Women in Luang Namtha province in Laos continued to fall prey to human traffickers last year, with many being tricked into fraudulent marriages.
Deputy Head of the province’s Department of Prevention and Suppression of Human Trafficking, Major Sivieng Somsipha, said the Counselling and Protection Centre for Women and Children had taken in 106 women who suffered from human trafficking or were at risk.
Of the victims, six were female, mostly under the age of 18, and seven were foreigners.
A total of 82 cases involved foreigners marrying women and then using them for illicit purposes. Three other women were forced into the sex trade, 11 cases involved illegal immigration, six cases concerned sexual exploitation, and another six women were tricked into forced labour.
Some 33 Lao nationals and seven foreigners returned home, while 66 women are still living at the Counselling and Protection Centre in Luang Namtha.
Major Sivieng called on everyone to be alert to the problem and not to be deceived by unlikely promises of jobs or marriage.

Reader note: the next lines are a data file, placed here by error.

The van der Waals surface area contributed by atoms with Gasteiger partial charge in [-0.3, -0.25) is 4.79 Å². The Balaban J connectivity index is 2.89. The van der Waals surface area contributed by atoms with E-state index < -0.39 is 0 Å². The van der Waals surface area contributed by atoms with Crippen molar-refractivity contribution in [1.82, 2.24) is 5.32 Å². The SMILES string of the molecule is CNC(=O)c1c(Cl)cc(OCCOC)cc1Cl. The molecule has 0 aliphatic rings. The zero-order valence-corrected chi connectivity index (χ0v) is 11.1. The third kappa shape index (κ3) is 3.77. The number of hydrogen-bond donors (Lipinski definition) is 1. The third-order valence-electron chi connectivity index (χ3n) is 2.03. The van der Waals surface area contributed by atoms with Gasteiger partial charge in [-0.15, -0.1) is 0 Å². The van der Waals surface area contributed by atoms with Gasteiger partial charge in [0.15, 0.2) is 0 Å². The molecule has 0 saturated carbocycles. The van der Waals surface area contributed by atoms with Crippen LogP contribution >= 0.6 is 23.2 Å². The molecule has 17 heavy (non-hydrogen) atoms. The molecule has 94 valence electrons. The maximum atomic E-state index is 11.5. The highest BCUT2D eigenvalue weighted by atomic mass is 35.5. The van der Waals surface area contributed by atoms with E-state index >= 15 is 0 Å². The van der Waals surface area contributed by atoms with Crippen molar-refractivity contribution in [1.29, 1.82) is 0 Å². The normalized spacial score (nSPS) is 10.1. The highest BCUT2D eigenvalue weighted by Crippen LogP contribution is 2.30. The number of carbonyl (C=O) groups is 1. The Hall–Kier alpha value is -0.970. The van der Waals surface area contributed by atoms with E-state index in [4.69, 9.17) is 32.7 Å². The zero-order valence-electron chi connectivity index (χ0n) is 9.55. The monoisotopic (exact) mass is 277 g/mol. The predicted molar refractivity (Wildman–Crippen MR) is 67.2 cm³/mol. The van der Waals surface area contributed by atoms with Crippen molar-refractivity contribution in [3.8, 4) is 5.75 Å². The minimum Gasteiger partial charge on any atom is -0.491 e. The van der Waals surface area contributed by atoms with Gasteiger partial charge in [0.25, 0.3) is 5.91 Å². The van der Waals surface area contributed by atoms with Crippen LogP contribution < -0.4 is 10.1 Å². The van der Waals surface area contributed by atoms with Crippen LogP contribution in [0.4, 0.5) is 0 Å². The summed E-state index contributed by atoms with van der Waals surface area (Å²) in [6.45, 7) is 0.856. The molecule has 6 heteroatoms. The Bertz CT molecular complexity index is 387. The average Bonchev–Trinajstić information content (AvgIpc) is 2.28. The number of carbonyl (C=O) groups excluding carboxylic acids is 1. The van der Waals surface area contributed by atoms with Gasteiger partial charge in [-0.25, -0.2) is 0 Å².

Human trafficking is one of the most harmful crimes and is transnational. It involves the acquisition of people by improper means such as force, fraud or deception, with the aim of exploiting them. The victims of trafficking are mostly young women and girls and boys under the age of 18.
Human trafficking exploits women, children and men for numerous purposes including forced labour and sex.
Most human trafficking victims illegally enter neighbouring countries to seek work because they come from poor areas and need money to support their families.
Laos and the other Mekong countries have reaffirmed their commitment to work with neighbouring countries to combat human trafficking more effectively.
In a bid to curb the illegal trade, in 2004 the six lower Mekong countries - Cambodia, China, Laos, Myanmar, Thailand and Vietnam - signed a Memorandum of Understanding on the Coordinated Mekong Ministerial Initiative against Trafficking.
The Lao government is working to protect women and children from criminal gangs involved in this insidious trade.
To combat human trafficking, Laos has formulated policies and laws as well as an action plan from 2017-2020 and is a party to international conventions related to this issue.
VIENTIANE TIMES/ASIA NEWS NETWORK